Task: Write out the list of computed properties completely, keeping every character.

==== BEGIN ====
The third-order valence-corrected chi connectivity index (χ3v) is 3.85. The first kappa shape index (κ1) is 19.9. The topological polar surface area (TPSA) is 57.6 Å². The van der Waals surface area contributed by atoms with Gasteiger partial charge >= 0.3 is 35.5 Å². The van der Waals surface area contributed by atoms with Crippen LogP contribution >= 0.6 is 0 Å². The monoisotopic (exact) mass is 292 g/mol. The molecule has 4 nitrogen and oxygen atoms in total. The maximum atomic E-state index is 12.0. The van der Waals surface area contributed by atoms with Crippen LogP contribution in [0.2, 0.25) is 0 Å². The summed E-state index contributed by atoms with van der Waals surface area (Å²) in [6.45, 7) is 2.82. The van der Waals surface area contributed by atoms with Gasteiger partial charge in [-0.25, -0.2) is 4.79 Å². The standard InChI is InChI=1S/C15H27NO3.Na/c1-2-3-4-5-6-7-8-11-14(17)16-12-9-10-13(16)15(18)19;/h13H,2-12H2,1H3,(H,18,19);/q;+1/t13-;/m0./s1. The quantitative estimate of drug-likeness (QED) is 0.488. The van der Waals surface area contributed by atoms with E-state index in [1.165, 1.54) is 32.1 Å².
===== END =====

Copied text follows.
The third-order valence-corrected chi connectivity index (χ3v) is 3.85. The first kappa shape index (κ1) is 19.9. The topological polar surface area (TPSA) is 57.6 Å². The van der Waals surface area contributed by atoms with Gasteiger partial charge >= 0.3 is 35.5 Å². The van der Waals surface area contributed by atoms with Crippen LogP contribution >= 0.6 is 0 Å². The monoisotopic (exact) mass is 292 g/mol. The molecule has 4 nitrogen and oxygen atoms in total. The maximum atomic E-state index is 12.0. The van der Waals surface area contributed by atoms with Crippen LogP contribution in [0.2, 0.25) is 0 Å². The summed E-state index contributed by atoms with van der Waals surface area (Å²) in [6.45, 7) is 2.82. The van der Waals surface area contributed by atoms with Gasteiger partial charge in [-0.25, -0.2) is 4.79 Å². The standard InChI is InChI=1S/C15H27NO3.Na/c1-2-3-4-5-6-7-8-11-14(17)16-12-9-10-13(16)15(18)19;/h13H,2-12H2,1H3,(H,18,19);/q;+1/t13-;/m0./s1. The quantitative estimate of drug-likeness (QED) is 0.488. The van der Waals surface area contributed by atoms with E-state index in [1.165, 1.54) is 32.1 Å².